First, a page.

Few months ago, Canva raised $200M at a of $40B valuation, making it one of the world's most valuable startups.
In just 8 years, Canva went from being rejected by 100 investors to the design engine of the world used by 60 million users every month and with a $1 billion annual revenue.
👋 Design tools are hard to master average person.
👋 Requires additional purchases for stock images and layouts
👋 Photo editing tools are expensive ( Adobe PS used to cost $1200 )
In short words, All the Pro graphics folks had Adobe, and there was nothing for a regular joe.
That's where exactly Canva started its product journey.
Slowly and steadily, Canva builds each future one after another based on the user feedback. They knew if they could create a product that an average person could use, they could scale it up.
▪️ Canva believed in freemium pricing with a micropayment revenue model - commission from in-platform stock images and layouts purchases.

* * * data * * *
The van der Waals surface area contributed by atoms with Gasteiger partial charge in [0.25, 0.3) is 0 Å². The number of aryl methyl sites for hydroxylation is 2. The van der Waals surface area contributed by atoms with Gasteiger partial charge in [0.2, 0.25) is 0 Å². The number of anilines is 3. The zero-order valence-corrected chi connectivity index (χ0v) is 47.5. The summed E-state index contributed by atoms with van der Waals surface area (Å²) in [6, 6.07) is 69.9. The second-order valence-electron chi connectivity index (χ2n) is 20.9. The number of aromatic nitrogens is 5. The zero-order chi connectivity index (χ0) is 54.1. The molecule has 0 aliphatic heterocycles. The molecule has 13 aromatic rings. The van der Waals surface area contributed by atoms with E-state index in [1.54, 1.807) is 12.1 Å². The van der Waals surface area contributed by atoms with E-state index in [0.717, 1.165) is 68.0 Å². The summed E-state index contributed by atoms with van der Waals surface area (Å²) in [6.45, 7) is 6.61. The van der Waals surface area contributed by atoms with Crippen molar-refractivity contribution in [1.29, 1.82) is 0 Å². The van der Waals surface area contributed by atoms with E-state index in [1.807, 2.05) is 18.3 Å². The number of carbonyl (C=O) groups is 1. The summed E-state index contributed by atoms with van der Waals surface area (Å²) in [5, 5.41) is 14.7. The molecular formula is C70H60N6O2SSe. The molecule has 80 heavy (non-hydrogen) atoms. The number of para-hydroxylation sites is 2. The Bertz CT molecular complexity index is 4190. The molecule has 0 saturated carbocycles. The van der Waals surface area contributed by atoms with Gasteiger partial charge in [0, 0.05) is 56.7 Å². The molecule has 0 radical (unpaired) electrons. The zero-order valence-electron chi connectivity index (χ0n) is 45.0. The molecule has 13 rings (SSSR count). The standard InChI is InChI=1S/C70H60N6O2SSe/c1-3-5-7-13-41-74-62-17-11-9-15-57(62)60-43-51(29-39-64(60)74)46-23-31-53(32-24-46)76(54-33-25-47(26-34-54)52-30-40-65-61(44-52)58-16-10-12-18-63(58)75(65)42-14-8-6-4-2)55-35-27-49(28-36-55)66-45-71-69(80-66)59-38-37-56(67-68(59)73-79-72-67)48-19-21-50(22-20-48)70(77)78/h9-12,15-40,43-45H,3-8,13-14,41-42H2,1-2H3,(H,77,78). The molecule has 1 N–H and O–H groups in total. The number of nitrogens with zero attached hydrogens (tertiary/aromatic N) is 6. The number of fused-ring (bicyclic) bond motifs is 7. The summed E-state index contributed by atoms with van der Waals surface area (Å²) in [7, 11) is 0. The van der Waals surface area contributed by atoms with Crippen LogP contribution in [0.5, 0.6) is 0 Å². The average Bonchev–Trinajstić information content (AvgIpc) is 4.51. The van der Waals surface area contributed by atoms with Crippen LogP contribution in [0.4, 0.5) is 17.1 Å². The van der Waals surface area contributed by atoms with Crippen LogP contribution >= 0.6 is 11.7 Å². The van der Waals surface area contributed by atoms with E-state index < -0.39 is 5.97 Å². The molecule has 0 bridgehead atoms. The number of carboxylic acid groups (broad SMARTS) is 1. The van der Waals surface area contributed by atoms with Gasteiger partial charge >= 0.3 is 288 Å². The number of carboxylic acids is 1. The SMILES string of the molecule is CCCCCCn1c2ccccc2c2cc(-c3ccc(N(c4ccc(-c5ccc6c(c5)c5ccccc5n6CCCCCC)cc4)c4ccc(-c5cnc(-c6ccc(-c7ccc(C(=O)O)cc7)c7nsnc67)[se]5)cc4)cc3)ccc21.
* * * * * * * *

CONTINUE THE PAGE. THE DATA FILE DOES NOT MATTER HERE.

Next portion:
▪️ They provided an inbuild search tool and gallery to find a stock image within the platform.
▪️ Canva saw their product as a cloud-first platform with a strong emphasis on collaboration.
Online editing used to be a fragmented painful market; Canva slowly aggregated all tools and created a product that united key industry players under a single platform.
With its world-class product and community, the canvas was able to.
🔹 Create a superb marketplace of stock images and layout generated revenue for artists and designers
🔹 Design agencies were able to fast track their design and client feedback cycle
🔹 Canva created a direct print feature in collaboration with print shops which generate revenue for both Canva and local SMBs
Today, Canva users create 120 designs every second.
🔸 Once shot down by 100+ investors, Now the canvas is the 5th most valued startup in the world
🔸 Canva achieved profitability and has no plan for a quick exit ( no IPO plans )
🔸 It is forcing industry leaders like Adobe to build a product for the non-pro userbase, which undoubtedly will be a tough road for Adobe.
🔸 Its founder Melanie Perkins and Cliff Obrecht plan to give most of their equity to charity.